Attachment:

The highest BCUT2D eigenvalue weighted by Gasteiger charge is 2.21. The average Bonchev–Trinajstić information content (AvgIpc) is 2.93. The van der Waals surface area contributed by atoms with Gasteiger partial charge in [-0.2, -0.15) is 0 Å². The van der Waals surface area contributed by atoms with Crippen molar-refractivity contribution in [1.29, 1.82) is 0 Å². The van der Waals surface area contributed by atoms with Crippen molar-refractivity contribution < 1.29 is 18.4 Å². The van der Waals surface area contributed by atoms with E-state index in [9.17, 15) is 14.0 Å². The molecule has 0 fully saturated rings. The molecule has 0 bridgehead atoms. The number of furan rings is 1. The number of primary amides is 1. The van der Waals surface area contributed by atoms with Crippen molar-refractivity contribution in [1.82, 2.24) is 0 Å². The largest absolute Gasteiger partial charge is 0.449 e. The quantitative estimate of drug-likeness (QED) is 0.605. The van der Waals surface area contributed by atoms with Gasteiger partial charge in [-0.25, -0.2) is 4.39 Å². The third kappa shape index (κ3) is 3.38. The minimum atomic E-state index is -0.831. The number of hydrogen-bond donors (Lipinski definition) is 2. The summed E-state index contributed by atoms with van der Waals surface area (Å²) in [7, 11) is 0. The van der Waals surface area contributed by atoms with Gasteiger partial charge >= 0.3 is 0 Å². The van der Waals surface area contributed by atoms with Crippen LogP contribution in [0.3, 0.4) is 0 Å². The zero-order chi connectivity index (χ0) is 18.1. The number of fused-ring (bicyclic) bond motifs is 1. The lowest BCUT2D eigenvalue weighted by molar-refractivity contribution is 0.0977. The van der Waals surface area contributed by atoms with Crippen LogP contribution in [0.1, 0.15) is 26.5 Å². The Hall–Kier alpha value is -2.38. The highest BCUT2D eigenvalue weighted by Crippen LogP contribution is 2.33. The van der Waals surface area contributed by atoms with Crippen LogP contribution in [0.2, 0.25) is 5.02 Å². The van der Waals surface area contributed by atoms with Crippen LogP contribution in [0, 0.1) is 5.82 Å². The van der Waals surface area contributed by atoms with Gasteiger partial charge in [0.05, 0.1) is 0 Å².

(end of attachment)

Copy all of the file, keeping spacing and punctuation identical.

The highest BCUT2D eigenvalue weighted by Gasteiger charge is 2.21. The average Bonchev–Trinajstić information content (AvgIpc) is 2.93. The van der Waals surface area contributed by atoms with Gasteiger partial charge in [-0.2, -0.15) is 0 Å². The van der Waals surface area contributed by atoms with Crippen molar-refractivity contribution in [1.29, 1.82) is 0 Å². The van der Waals surface area contributed by atoms with Crippen molar-refractivity contribution < 1.29 is 18.4 Å². The van der Waals surface area contributed by atoms with E-state index in [9.17, 15) is 14.0 Å². The molecule has 0 fully saturated rings. The molecule has 0 bridgehead atoms. The number of furan rings is 1. The number of primary amides is 1. The van der Waals surface area contributed by atoms with Crippen molar-refractivity contribution in [1.82, 2.24) is 0 Å². The largest absolute Gasteiger partial charge is 0.449 e. The quantitative estimate of drug-likeness (QED) is 0.605. The van der Waals surface area contributed by atoms with Gasteiger partial charge in [-0.25, -0.2) is 4.39 Å². The third kappa shape index (κ3) is 3.38. The minimum atomic E-state index is -0.831. The number of hydrogen-bond donors (Lipinski definition) is 2. The summed E-state index contributed by atoms with van der Waals surface area (Å²) in [7, 11) is 0. The van der Waals surface area contributed by atoms with Gasteiger partial charge >= 0.3 is 0 Å². The van der Waals surface area contributed by atoms with Crippen LogP contribution in [0.3, 0.4) is 0 Å². The zero-order chi connectivity index (χ0) is 18.1. The number of fused-ring (bicyclic) bond motifs is 1. The lowest BCUT2D eigenvalue weighted by molar-refractivity contribution is 0.0977. The van der Waals surface area contributed by atoms with Crippen LogP contribution in [0.1, 0.15) is 26.5 Å². The Hall–Kier alpha value is -2.38. The highest BCUT2D eigenvalue weighted by Crippen LogP contribution is 2.33. The van der Waals surface area contributed by atoms with Crippen LogP contribution in [0.2, 0.25) is 5.02 Å². The van der Waals surface area contributed by atoms with Crippen LogP contribution in [0, 0.1) is 5.82 Å². The van der Waals surface area contributed by atoms with Gasteiger partial charge in [0.05, 0.1) is 0 Å².